- This was back at January’s rate, after 83.6% in February and 83.7% in March (orange line)
- But rates are still below the minimum 88% rates seen in the SuperCycle (red)
- And they are a long way below the long-term average of 92% between 1987 – 2013
The key is the move into today’s New Normal of lower demand growth. The blog has added a red line to the ACC graph, showing the lowest OR% seen during the SuperCycle. at around 88%. Since 2009, OR% have never managed to reclaim this level, with the initial post-Crisis rally running out of steam in 2011.
Also interesting is that OR% growth was only up 1.3% in N America, despite the shale gas cost advantage. This is yet further confirmation that lowest cost is now no longer the key driver for OR%. Instead the highest growth was seen in China, up 11.1%. This highlights China’s move into export markets, to replace slowing domestic demand, as the blog has identified in core products such as PVC and PTA.
The ACC also report that global chemical industry production is only up 14.6% today versus average 2007 levels, again confirming the lacklustre nature of the recovery despite the $33tn of policymaker stimulus. April data shows that relatively strong areas included coatings, consumer products and pharmaceuticals, whilst inorganic chemicals, petrochemicals and plastic resins were weaker.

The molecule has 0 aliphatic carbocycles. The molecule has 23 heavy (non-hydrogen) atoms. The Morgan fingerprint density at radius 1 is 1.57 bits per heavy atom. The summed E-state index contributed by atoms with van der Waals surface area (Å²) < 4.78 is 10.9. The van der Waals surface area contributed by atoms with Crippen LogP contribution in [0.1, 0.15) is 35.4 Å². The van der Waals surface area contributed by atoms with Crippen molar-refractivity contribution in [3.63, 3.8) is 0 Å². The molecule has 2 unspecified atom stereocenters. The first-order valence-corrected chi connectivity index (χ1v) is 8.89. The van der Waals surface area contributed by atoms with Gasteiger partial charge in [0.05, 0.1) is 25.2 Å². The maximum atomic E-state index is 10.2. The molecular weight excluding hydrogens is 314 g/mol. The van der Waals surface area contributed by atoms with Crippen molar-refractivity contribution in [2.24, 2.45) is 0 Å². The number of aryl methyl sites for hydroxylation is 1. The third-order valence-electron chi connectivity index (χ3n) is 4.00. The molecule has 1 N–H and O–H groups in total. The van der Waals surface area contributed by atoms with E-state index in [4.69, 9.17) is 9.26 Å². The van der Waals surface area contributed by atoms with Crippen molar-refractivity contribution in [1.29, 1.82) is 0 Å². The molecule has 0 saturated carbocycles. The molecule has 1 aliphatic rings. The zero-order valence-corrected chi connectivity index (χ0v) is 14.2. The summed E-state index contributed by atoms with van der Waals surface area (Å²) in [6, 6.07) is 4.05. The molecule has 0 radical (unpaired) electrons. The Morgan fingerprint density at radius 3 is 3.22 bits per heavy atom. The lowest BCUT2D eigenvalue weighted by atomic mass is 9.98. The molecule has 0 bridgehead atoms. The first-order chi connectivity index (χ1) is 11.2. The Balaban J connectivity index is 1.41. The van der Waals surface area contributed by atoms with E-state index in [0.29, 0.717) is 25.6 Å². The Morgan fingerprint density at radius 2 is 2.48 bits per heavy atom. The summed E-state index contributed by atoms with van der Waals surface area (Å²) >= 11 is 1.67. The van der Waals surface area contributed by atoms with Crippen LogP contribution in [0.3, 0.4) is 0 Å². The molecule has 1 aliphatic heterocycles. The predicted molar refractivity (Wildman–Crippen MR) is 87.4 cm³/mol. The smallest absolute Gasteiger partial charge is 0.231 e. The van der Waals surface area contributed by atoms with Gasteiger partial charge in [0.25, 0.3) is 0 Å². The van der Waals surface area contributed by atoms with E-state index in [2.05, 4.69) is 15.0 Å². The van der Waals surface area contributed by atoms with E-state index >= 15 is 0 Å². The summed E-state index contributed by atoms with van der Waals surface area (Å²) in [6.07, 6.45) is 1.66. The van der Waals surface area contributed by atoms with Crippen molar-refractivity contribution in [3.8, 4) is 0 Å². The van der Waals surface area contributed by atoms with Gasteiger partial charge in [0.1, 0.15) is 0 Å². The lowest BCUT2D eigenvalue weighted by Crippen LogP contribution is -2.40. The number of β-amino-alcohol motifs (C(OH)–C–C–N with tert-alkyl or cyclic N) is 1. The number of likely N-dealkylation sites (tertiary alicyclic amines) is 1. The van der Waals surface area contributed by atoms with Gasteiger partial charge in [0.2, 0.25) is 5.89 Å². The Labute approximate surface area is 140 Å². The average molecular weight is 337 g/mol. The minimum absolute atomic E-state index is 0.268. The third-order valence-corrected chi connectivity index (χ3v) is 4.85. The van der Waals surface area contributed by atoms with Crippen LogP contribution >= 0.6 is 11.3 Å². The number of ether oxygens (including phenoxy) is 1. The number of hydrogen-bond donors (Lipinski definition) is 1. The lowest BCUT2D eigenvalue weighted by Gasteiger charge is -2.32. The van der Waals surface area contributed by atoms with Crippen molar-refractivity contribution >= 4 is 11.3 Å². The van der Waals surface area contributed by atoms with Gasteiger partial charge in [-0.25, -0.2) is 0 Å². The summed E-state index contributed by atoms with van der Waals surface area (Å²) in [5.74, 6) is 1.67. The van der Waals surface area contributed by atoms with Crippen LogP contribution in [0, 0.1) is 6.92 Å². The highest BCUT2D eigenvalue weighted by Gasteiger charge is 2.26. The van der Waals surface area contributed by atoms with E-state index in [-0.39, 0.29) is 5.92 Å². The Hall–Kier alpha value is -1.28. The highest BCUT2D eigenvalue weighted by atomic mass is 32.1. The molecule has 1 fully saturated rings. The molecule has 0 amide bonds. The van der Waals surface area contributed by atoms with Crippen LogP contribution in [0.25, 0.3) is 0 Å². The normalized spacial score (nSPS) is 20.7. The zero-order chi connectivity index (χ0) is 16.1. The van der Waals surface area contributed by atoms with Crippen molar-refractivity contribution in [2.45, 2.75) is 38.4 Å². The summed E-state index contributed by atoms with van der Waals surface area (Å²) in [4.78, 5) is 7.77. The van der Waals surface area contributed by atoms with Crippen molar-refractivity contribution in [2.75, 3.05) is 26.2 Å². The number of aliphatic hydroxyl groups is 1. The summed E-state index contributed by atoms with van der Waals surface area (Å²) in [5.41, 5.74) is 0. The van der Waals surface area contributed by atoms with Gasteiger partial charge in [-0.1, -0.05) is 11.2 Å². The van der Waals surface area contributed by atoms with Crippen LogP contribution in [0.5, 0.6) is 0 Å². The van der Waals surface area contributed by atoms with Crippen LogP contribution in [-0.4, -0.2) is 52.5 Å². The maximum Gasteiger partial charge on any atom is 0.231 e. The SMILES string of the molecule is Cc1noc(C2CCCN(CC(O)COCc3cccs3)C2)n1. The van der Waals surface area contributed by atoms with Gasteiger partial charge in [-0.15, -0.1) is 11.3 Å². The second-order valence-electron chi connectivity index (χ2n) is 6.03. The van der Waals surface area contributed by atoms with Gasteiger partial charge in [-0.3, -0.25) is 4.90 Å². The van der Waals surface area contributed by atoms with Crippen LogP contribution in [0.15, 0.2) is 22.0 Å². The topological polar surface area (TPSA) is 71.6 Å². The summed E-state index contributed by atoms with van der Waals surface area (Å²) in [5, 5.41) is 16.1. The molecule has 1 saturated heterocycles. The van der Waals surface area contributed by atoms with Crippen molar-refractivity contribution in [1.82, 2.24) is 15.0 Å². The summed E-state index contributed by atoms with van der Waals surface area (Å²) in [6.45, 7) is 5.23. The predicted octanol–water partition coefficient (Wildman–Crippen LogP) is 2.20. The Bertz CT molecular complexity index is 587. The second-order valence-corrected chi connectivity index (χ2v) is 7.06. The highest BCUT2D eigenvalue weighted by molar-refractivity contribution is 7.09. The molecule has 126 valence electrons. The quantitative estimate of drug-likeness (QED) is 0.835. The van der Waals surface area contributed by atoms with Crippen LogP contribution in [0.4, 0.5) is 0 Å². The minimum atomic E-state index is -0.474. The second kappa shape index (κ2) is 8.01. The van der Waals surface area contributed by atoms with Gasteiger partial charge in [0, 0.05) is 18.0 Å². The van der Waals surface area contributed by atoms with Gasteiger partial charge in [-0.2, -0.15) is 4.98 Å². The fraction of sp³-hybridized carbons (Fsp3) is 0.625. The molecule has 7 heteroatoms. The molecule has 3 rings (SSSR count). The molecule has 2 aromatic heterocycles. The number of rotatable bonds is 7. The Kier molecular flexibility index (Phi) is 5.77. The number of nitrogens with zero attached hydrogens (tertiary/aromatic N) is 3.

US specialty markets are seeing the same trends. ACC data for April shows production up just 8.9% versus average 2007 levels, and again the market seems to be finding it difficult to gain momentum:
- Total production was flat in April, with only 10 segments expanding compared to 23 in March
- 17 segments actually saw declining production, with 1 segment flat
- Adhesives & sealants and anti-oxidants remain the best performers, up around 10% versus 2013
- Paper additives and plasticisers are the laggards, down around 5%
The data continues to highlight how GDP growth is no longer an accurate guide to future growth levels. Companies who focus instead on age range and income level are likely to see the best results in future decades.
The blog’s weekly round-up of Benchmark price movements since January 2014 is below, with ICIS pricing comments:
PTA China, down 5%. “Demand in the downstream polyester markets saw weaker sales, resulting in end-users being unable to pass down the additional cost to their customers”
Benzene, Europe, down 1%. “Rising crude prices led to higher global prices and a number of trades with short-covering said to be strong”
US$: yen, down 3%
Brent crude oil, up 1%
S&P 500 stock market index, up 6%
Naphtha Europe, up 6%. “Prices have spiked on a steep rise in upstream ICE Brent crude oil futures. Supply is less tight on a closed arbitrage window to Asia and increased imports from the US. Domestic gasoline blending demand is healthy, but this has been more than offset by slow petrochemical demanduted”
HDPE US export, up 7%. “Prices still slightly too high to really compete in the international market”